This was the late 1990s, so the technologies of this presentation were the old ones: gelatin emulsion film, shoebox archives dug through over the course of weeks, order forms printed on the back of envelopes, photo developing booths isolated in the middle of the shopping plaza parking lots, cardboard mounted diapositives, that beige slide projector with the torus of black slide slots protruding from the top. So the documentary intrusions were fewer, the pace of production and archiving less frenetic, the sharing less ubiquitous. But also less of the life was available, there was no parallax view, the required bravery of the performance was greater (a slideshow!? so hipster).

This is what I really like about Steven Johnson’s response to Nicholas Carr’s book, The Shallows: What the Internet Is Doing to Our Brains (“Yes, People Still Read, but Now It’s Social“, The New York Times, 20 June 2010, p. BU3): Johnson frankly concedes that yes, we are losing something. But loss is not the entirety of the transformation. We are also gaining something. And neither the loss of the detractor, nor the gain of the enthusiast are to be weighed in isolation. The proper debate is: is what we have gained worth what we have lost?

Flaming December

Annie Leibovitz's December 2013 Vogue cover, Jennifer Chastain as Frederic Leighton's Flaming June

I love pre-Raphaelite women and I love homage, parody, covers, remix, mashup, etc., so I’m crazy for Annie Leibovitz’s photograph of Jennifer Chastain as Frederic Leighton’s Flaming June (1895) for the cover of the December 2013 Vogue. The Vogue website has a slideshow counterpoising the photo shoot with the inspirational source material.

This isn’t the first time I’ve posted about Annie Leibovitz and Vogue spoofing some vintage design. Perhaps the most popular post on this blog (not because anyone is interested in the rambling post; mostly because people are ripping off the image) is “Destroy This Mad Brute“, an analysis of the meaning of LeBron James and Gisele Bündchen mimicking an anti-old Europe First World War U.S. propaganda poster.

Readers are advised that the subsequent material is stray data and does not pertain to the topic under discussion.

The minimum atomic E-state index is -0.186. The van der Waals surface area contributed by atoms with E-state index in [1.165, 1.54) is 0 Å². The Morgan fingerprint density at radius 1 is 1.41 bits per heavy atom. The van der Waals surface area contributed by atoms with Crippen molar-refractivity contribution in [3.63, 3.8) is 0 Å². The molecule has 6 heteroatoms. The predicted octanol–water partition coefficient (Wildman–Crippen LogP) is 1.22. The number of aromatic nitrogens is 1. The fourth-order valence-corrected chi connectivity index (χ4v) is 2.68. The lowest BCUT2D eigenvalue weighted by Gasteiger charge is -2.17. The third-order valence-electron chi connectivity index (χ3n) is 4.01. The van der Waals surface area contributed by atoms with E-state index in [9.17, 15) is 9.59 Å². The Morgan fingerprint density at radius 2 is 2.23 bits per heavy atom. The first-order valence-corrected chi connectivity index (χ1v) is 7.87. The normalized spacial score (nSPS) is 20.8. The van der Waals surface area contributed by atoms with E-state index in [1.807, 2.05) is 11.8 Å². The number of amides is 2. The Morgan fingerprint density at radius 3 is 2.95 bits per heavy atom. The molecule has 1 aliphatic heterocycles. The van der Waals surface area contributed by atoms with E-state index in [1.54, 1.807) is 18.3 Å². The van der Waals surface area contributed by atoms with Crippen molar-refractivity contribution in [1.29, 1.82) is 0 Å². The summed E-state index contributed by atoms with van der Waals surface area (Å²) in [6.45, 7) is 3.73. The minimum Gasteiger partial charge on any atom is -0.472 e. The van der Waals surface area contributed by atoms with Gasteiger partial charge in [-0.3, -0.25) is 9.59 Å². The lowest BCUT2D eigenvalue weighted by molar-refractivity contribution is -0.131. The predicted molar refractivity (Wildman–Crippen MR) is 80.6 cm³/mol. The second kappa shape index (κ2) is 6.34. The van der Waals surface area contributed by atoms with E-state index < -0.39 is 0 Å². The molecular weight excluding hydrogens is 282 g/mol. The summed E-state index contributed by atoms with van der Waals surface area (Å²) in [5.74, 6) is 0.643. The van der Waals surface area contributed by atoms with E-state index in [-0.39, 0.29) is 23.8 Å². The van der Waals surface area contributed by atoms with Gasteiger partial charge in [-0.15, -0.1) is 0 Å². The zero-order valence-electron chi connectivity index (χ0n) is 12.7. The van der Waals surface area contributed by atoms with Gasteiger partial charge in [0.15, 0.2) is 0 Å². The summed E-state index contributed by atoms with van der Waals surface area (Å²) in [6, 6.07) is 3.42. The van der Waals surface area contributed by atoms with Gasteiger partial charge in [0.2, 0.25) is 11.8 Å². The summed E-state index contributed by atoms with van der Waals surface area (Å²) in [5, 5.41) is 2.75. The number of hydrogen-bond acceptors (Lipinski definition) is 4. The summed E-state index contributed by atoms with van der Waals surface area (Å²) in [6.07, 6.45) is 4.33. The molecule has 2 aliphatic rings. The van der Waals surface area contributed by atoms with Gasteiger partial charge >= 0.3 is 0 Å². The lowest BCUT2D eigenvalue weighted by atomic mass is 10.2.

Banality Creep

Bradley Manning, If You See Something, Say Something ... Unless It's U.S. War Crimes

The thing to know about Bradley Manning and Edward Snowden is Sir Thomas Gresham’s principle that bad money drives out the good. So long as the government continues to prosecute a secret war beyond the principles on which this country was founded, people of conscience will continue to come forward with these kinds of revelations. We cannot drill into young people the American mythos and require new recruits into government service to take an oath to support and defend the Constitution of the United States against all enemies, foreign and domestic without planting the seeds of the very dissidents we now simultaneous seek to suppress. At some point the government will figure out how to screen out people of conscience, after which time our secret wars abroad and the surveillance state will be administered by scoundrels and unthinking bureaucrats. That power corrupts is as true of institutions as it is of individuals. Bad money drives out the good.

Technology and the Profound

There are two perennial memes, critical of web 2.0, social networking and mobile devices, that keep appearing in my various feeds (Um, kinda ironic that you’re expressing your Luddism through JPEGs). They are these two:

What's the Point of Being Afraid of the Zombie Apocalypse When You're Already a Zombie Yourself

Einstein: I Fear the day that technology will surpass our human interaction. The world will have a generation of idiots

Of course as is the case with the web, the second one isn’t even true. Einstein did say something similar to this, but it was with respect to the atomic bomb — the legitimacy of which is beyond reproach — not cellular telephones.

To anyone who’s posted “the real zombie apocalypse” or this purported Einstein quote: nothing is profound or incipient on its own. We are capable of finding and making such experiences where we will. Technology is as capable of beauty and the sublime as any other experience in life.

In this respect, Apple’s recent advertising campaign serves as a wonderful reply:

Of course, this is corporate propaganda, but this is an instance where what makes this such an effective advertisement is just how well it has captured the truth of an experience. One of the things that I love about this commercial is how it is composed of a number of episodes, each of which show a aspect of this particular technological experience: noticing in greater detail textures and objects that would have warranted less attention in the past but that are uniquely beautiful (weathered wood, oil slicks), being the laggard in a group for capturing an image, the foodie thing, handing cameras to and retrieving with gratitude cameras from strangers, selfies, etc.

And before you go dismissing other people’s interests too quickly, I think your children and your pet are boring.